Israel says it has killed more than 170 Palestinian resistance fighters since its ground invasion of Gaza began on Thursday. Ten Hamas fighters were killed on Monday after using tunnels to infiltrate Israel near the southern town of Sderot in an apparent attempt to attack a nearby kibbutz. The Times of Israel reports
seven Israel Defense Forces (IDF) soldiers were killed in a battle with the infiltrators, who were dressed in IDF uniforms.
The seven IDF deaths bring the total number of Israeli troops killed during the war to 28. Two Israeli civilians have also been killed by rockets and artillery fired from Gaza. At least 130 Israelis have also been injured.
Hamas continued to launch rockets indiscriminately into Israel despite the ferocious Israeli assault, with 116 rockets reportedly launched on Monday alone. Israel claims more than 2,000 rockets have been fired during the war, with nearly 400 intercepted by the Iron Dome missile defense system. Israeli officials said
more than a dozen Hamas tunnels have been located and destroyed.
International efforts to end the fighting continued on Tuesday, with US Secretary of State John Kerry arriving
in Cairo, Egypt on Monday in an attempt to reach a ceasefire. Kerry met
with United Nations Secretary General Ban Ki-moon and Egyptian President Abdel Fattah al-Sisi.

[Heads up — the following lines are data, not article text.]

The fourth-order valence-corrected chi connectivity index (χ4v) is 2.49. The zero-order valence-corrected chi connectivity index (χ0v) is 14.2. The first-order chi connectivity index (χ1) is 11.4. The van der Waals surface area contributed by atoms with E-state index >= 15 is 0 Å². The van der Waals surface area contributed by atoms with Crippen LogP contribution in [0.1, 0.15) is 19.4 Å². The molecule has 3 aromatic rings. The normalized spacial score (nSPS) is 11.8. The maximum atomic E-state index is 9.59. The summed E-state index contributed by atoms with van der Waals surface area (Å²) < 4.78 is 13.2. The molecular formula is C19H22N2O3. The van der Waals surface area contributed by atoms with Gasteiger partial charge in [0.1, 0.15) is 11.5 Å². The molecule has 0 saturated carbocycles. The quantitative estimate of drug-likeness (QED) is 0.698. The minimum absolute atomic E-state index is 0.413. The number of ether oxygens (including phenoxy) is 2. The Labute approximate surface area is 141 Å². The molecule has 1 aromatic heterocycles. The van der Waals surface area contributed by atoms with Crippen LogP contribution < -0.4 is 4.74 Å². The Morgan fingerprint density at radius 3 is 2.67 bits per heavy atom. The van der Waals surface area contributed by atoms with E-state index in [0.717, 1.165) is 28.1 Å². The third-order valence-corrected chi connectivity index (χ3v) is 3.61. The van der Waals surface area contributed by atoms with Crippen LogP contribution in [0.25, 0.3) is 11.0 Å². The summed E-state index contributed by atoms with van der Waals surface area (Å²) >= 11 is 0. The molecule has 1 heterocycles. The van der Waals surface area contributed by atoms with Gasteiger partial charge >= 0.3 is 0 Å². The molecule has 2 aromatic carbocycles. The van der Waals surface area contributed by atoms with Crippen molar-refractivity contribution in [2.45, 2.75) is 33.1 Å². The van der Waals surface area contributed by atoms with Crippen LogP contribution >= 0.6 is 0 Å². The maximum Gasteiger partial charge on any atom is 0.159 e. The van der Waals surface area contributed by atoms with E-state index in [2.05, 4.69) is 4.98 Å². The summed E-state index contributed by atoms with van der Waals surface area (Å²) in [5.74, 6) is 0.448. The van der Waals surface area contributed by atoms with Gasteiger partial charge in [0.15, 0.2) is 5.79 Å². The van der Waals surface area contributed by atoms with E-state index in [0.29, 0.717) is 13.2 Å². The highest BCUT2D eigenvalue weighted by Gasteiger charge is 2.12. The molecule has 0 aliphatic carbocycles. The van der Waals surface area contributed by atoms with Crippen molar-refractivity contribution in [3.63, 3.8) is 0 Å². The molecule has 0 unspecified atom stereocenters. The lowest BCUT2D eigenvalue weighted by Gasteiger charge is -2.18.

"We don't want to see any more civilians killed," said US President Barack Obama, who also asserted Israel's right to defend itself against Hamas rockets.
The United States also announced it would provide $47 million in humanitarian relief aid for Palestine. Washington gives an average of around $3 billion in annual military aid to wealthy Israel, including many of the weapons used by the IDF to attack Gaza.
Despite attempts to end the bloodshed, both Israel and Hamas vowed to fight on until their objectives are met.
"If needed we will recruit more reservists in order to continue the operation as long as necessary until the completion of the task and the return of quiet in the whole of Israel," Israeli Defense Minister Moshe Yaalon told an Israeli parliamentary committee.
Hamas says it will keep launching rockets until Israel lifts its crippling
eight-year blockade of Gaza and releases some Palestinian prisoners.